Short-term temporal alterations in magnetic resonance signal occur in primary lesions identified in the deep digital flexor tendon of the equine digit
Article first published online: 23 JUN 2011
© 2011 EVJ Ltd
Equine Veterinary Journal
Volume 44, Issue 2, pages 157–162, March 2012
How to Cite
MILNER, P. I., SIDWELL, S., TALBOT, A. M. and CLEGG, P. D. (2012), Short-term temporal alterations in magnetic resonance signal occur in primary lesions identified in the deep digital flexor tendon of the equine digit. Equine Veterinary Journal, 44: 157–162. doi: 10.1111/j.2042-3306.2011.00410.x
- Issue published online: 6 FEB 2012
- Article first published online: 23 JUN 2011
- [Paper received for publication 24.11.10; Accepted 22.03.11]
- deep digital flexor tendon;
Reasons for performing study: Primary lesions of the deep digital flexor tendon (DDFT) within the digit are an important cause of lameness diagnosed using magnetic resonance imaging (MRI) but appearance of these lesions over time has not been documented.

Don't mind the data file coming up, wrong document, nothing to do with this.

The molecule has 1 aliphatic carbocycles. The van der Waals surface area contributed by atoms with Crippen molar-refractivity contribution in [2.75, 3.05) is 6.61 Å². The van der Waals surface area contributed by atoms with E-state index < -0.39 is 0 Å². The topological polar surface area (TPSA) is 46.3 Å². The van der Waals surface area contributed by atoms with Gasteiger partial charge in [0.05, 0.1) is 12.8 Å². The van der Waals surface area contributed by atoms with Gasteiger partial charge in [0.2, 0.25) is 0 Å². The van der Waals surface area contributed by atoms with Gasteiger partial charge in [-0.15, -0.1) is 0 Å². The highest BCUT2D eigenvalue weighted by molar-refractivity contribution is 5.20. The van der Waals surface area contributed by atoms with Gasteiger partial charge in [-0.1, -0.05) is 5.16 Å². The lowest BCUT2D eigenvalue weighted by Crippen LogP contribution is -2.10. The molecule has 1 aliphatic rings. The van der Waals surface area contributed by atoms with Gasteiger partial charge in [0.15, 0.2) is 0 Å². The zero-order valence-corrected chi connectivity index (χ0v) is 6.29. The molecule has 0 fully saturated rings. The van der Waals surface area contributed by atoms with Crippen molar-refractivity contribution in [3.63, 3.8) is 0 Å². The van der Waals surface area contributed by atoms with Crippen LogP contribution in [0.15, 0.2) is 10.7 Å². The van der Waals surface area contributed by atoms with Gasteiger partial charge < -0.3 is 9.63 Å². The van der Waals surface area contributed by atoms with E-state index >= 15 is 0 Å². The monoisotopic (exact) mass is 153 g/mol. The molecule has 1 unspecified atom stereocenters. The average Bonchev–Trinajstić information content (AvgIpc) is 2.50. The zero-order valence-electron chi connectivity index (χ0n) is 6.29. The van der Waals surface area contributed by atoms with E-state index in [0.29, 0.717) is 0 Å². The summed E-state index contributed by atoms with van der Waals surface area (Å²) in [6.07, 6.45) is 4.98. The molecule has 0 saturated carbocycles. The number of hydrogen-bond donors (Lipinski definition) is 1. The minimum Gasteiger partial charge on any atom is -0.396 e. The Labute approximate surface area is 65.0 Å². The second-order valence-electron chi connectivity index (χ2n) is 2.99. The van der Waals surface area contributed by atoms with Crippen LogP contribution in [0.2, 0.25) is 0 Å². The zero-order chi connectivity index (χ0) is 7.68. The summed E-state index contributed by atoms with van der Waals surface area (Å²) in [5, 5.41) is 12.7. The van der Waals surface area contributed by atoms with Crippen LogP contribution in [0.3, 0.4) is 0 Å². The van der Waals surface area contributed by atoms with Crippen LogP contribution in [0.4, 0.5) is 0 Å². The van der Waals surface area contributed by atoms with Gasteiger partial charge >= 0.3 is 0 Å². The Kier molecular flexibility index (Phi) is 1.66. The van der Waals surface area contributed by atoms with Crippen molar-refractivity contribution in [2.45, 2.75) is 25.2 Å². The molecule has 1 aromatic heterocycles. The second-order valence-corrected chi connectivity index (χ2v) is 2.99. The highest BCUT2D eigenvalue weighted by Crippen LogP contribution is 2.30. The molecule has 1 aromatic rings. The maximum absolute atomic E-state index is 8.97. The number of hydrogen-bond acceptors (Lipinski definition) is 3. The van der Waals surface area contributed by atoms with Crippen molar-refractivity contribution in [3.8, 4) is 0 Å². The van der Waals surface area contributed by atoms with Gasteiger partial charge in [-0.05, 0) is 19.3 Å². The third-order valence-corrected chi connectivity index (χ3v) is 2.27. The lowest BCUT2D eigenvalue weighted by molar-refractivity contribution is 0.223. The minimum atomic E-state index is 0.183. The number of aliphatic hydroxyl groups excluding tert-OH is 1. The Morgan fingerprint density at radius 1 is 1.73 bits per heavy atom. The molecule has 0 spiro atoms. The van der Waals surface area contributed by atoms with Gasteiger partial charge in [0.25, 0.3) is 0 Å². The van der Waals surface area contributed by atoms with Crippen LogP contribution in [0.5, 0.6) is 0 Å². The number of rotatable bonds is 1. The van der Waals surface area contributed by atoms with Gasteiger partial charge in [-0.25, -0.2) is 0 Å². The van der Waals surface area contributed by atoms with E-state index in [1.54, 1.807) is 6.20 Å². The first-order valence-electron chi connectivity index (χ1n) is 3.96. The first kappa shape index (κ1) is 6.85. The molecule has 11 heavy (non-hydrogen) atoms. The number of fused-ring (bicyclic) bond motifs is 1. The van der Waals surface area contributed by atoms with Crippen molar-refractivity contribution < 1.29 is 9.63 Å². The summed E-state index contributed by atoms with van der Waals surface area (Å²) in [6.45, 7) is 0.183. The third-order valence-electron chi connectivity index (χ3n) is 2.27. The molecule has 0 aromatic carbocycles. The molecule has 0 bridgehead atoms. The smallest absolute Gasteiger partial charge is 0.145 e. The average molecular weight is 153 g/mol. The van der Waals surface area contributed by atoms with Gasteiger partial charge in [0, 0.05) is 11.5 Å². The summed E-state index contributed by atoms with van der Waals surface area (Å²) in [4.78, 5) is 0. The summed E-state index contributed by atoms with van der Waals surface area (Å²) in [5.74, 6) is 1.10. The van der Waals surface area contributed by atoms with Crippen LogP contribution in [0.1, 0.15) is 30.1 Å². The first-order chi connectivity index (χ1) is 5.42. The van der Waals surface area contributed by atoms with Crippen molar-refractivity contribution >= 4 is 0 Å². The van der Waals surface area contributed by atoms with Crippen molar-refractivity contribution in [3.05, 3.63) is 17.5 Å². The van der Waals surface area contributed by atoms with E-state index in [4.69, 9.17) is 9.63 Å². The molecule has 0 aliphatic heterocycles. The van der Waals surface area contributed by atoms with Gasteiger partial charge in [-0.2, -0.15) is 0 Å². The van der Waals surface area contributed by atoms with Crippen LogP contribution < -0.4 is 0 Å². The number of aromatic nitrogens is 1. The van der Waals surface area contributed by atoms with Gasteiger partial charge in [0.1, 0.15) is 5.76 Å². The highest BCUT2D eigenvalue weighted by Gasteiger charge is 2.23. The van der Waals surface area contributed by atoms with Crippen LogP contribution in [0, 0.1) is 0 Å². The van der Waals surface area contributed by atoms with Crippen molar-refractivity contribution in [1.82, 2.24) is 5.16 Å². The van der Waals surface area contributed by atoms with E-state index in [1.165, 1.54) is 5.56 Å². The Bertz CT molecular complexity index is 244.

Objectives: To determine whether the magnetic resonance (MR) appearance of different primary DDFT lesions alter over a 6 month period and whether lesion type is a determinant of these changes.
Methods: Cases included had lameness attributable to a primary lesion involving the DDFT in the digit diagnosed on MRI. Lesions were typed into parasagittal, dorsal border and core lesions. Approximate volumes and intensities were quantified for each lesion type using T2* scan sequences. Follow-up examinations and measurements were repeated at 3 and 6 month periods following conservative management.
Results: Twenty-three horses fitted the inclusion criteria. Lesion distribution included: parasagittal (n = 7), dorsal border (n = 11) and core lesions (n = 5). No association was found between age of horse, degree of lameness and lesion type. Only dorsal border lesions showed statistically significant reduction both in volume (initial scan: 0.18 ± 0.14 cm3) at 3 months (0.11 ± 0.10 cm3, P<0.05) and 6 months (0.05 ± 0.05 cm3, P<0.01) and ratiometric intensity (initial scan: 4.06 ± 1.54) at 6 months (2.00 ± 0.43; P<0.01). Parasagittal and core lesions showed no difference in lesion volume or ratiometric intensity. Lameness improved in all lesion types following conservative management.
Conclusions: Dorsal border lesions of the DDFT show reduction in both volume and intensity whereas parasagittal and core lesions do not.
Potential relevance: Lesion typing may be important in predicting lesion behaviour and short-term outcome using MR imaging.